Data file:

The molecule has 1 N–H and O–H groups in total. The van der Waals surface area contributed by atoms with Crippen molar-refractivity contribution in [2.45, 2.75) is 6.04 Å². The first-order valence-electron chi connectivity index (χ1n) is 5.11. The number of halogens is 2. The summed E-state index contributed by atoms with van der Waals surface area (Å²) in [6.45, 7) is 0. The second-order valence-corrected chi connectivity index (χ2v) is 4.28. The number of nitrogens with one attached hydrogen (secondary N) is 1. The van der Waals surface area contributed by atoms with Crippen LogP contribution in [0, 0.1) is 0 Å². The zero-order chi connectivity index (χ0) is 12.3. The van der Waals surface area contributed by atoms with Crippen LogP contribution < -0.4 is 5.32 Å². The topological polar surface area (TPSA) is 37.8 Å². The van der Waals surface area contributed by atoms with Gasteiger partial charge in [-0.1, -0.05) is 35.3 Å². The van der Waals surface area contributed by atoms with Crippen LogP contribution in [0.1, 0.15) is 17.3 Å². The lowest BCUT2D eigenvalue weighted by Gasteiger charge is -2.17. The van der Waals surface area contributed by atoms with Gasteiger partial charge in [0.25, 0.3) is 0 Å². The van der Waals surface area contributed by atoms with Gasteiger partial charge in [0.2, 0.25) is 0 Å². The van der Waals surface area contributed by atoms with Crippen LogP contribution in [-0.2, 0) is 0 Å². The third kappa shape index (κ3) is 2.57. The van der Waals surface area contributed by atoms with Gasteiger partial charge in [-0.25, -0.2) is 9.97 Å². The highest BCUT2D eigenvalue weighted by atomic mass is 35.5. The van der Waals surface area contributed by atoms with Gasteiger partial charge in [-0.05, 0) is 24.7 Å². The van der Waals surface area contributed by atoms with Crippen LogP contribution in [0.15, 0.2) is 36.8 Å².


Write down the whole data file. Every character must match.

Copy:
The molecule has 1 N–H and O–H groups in total. The van der Waals surface area contributed by atoms with Crippen molar-refractivity contribution in [2.45, 2.75) is 6.04 Å². The first-order valence-electron chi connectivity index (χ1n) is 5.11. The number of halogens is 2. The summed E-state index contributed by atoms with van der Waals surface area (Å²) in [6.45, 7) is 0. The second-order valence-corrected chi connectivity index (χ2v) is 4.28. The number of nitrogens with one attached hydrogen (secondary N) is 1. The van der Waals surface area contributed by atoms with Crippen LogP contribution in [0, 0.1) is 0 Å². The zero-order chi connectivity index (χ0) is 12.3. The van der Waals surface area contributed by atoms with Crippen LogP contribution < -0.4 is 5.32 Å². The topological polar surface area (TPSA) is 37.8 Å². The van der Waals surface area contributed by atoms with Gasteiger partial charge in [-0.1, -0.05) is 35.3 Å². The van der Waals surface area contributed by atoms with Crippen LogP contribution in [0.1, 0.15) is 17.3 Å². The lowest BCUT2D eigenvalue weighted by Gasteiger charge is -2.17. The van der Waals surface area contributed by atoms with Gasteiger partial charge in [0.25, 0.3) is 0 Å². The van der Waals surface area contributed by atoms with Gasteiger partial charge in [0.2, 0.25) is 0 Å². The van der Waals surface area contributed by atoms with Crippen LogP contribution in [-0.2, 0) is 0 Å². The third kappa shape index (κ3) is 2.57. The van der Waals surface area contributed by atoms with Gasteiger partial charge in [-0.25, -0.2) is 9.97 Å². The highest BCUT2D eigenvalue weighted by atomic mass is 35.5. The van der Waals surface area contributed by atoms with Gasteiger partial charge in [-0.05, 0) is 24.7 Å². The van der Waals surface area contributed by atoms with Crippen LogP contribution in [0.15, 0.2) is 36.8 Å².